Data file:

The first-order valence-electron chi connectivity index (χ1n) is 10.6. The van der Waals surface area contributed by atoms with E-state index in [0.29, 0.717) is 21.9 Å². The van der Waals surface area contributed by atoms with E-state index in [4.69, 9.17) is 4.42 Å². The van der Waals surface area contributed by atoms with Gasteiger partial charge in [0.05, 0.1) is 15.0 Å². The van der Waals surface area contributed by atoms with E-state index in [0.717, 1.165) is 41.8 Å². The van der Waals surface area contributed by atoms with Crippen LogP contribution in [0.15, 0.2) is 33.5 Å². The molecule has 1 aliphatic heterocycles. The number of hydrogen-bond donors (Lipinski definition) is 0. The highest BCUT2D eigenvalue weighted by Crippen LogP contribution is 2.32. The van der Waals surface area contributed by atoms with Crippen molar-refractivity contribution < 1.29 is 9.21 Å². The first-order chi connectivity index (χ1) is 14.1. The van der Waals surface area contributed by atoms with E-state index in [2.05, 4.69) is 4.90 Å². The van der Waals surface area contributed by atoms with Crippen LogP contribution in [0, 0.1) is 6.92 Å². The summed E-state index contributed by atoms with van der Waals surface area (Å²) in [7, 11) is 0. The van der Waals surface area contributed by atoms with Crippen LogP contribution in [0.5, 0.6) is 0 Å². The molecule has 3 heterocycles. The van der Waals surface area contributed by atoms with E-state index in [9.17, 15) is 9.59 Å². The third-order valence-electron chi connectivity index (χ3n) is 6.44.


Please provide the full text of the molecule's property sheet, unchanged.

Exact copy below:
The first-order valence-electron chi connectivity index (χ1n) is 10.6. The van der Waals surface area contributed by atoms with E-state index in [0.29, 0.717) is 21.9 Å². The van der Waals surface area contributed by atoms with E-state index in [4.69, 9.17) is 4.42 Å². The van der Waals surface area contributed by atoms with Gasteiger partial charge in [0.05, 0.1) is 15.0 Å². The van der Waals surface area contributed by atoms with E-state index in [0.717, 1.165) is 41.8 Å². The van der Waals surface area contributed by atoms with Crippen LogP contribution in [0.15, 0.2) is 33.5 Å². The molecule has 1 aliphatic heterocycles. The number of hydrogen-bond donors (Lipinski definition) is 0. The highest BCUT2D eigenvalue weighted by Crippen LogP contribution is 2.32. The van der Waals surface area contributed by atoms with Crippen molar-refractivity contribution < 1.29 is 9.21 Å². The first-order chi connectivity index (χ1) is 14.1. The van der Waals surface area contributed by atoms with E-state index in [2.05, 4.69) is 4.90 Å². The van der Waals surface area contributed by atoms with Crippen LogP contribution in [0, 0.1) is 6.92 Å². The summed E-state index contributed by atoms with van der Waals surface area (Å²) in [7, 11) is 0. The van der Waals surface area contributed by atoms with Crippen LogP contribution in [0.5, 0.6) is 0 Å². The molecule has 3 heterocycles. The van der Waals surface area contributed by atoms with E-state index in [9.17, 15) is 9.59 Å². The third-order valence-electron chi connectivity index (χ3n) is 6.44.